If you are reluctant to do fitness training to improve your cricket because you are afraid of getting injured then this is the article for you.
I'm here to tell you that there is a very real injury risk in fitness training. I'm also here to tell you how you can reduce that risk to virtually zero while still getting all the benefits. It's not about if you should train - that's unquestionable - it's all about how you train.
A typical fitness setup for cricketers
I have been at high performance cricket training sessions where coaches have decided, rightly, that fitness is crucial. They will do anything from 20-60 minutes of work without bat or ball and with lots of running.
There are press ups, planks, lunges and squats. There are sprints until your lungs are on fire and you barely get a minutes rest before setting off again. Everyone ends up on the floor with exhaustion. The next day you are hopelessly sore. But, y'know, it's the good kind of sore that makes you feel like you are getting fit, even though you can barely walk.
Round here, we call it a "beasting".
The problem with beasting cricketers
I love the principles of improving fitness, but beastings concern me.
And it's not just me. I've spoken to several professional strength and conditioning coaches who all agree that there are problems with pushing people to their physical limits. Here's a few reasons to take pause,
- Intense training causes fatigue that reduces core stability, coordination and power.
- Pushing a group of players at the same rate encourages less fit players to over-reach their capabilities and get hurt.
- Additionally, in group situations coaches cannot take the time to coach proper technique in movements, leading to injuries
- There is no evidence intense training improves cricket mental toughness.
- Sessions tend to be led by coaches rather than S&C experts. As a result, there are gaps in the design of the sessions that lead to weaknesses in areas like core strength, ankle and hip mobility and shoulder stability.
- Regular intense exercise that is either infrequent or too frequent leads to low level chronic pain. Think of a sore back, shoulder or Achilles' heel that is not exactly an injury but will lead to one if you try and train through it.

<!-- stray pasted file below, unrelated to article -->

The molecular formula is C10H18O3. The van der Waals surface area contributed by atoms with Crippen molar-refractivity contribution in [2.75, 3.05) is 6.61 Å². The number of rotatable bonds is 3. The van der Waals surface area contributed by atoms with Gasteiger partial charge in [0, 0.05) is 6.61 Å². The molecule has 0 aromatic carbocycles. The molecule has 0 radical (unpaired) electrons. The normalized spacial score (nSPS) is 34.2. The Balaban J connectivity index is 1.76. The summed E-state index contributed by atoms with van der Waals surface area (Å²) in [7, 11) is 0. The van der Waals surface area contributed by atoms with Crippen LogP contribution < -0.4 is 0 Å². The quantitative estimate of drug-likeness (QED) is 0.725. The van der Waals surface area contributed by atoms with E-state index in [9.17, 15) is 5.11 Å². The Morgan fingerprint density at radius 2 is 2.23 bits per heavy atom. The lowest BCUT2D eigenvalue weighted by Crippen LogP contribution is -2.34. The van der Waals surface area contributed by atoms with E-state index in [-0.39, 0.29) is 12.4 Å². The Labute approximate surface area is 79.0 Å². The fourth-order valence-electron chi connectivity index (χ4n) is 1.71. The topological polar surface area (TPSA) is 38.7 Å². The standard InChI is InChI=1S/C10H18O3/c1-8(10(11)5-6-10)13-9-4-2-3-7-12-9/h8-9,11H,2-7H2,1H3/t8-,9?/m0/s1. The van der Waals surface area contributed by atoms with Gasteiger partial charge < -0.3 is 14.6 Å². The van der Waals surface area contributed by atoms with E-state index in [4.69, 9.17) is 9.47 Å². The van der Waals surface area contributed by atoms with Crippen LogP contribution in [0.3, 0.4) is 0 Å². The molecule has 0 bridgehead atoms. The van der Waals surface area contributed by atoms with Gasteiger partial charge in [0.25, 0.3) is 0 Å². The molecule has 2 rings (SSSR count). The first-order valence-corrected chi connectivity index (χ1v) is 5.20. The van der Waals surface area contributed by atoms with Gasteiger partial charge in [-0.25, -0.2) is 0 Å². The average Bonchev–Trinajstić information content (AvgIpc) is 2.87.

Rethink your fitness training
You might think this is a good reason to forget about fitness and get on with some more batting and bowling at your sessions.
Or maybe you assume that as long as you do a bit of "prehab" with a theraband and some glute bridges you will be sorted.
You would think wrong.
While fitness training is not as simple as "train as hard as you can until you are beasted", or "do some fancy little core and shoulder exercises" it can be very simple. You don't need a S&C guy or girl to guide you if you stick to the basics.
Once you are training, make sure you incorporate the following elements:
If you are mindful about what you are working on, you need to do a lot less than you think.
There will be times where "beasting" is appropriate. When you are satisfied with your fitness and you know the signs of fatigue you can have the strength of mind to stop the session when its effective (rather than when you are in the zone for injury risk).
There will be other times where you feel you have not done enough. A few stretches and med ball throws leave you with plenty in the endurance tank, but that's OK, you're not working on endurance. You're working on being faster and more mobile.
The key to god fitness training is perspective. If you assume "fitness" is training past fatigue and you can't get fit unless you are beasted, you are taking a big risk. If you use the time to develop more specific things you will get better, and be less likely to get hurt.
How does your fitness training look at the moment? I'd love to hear about what you are doing and how you are doing it. Leave a comment and let us know.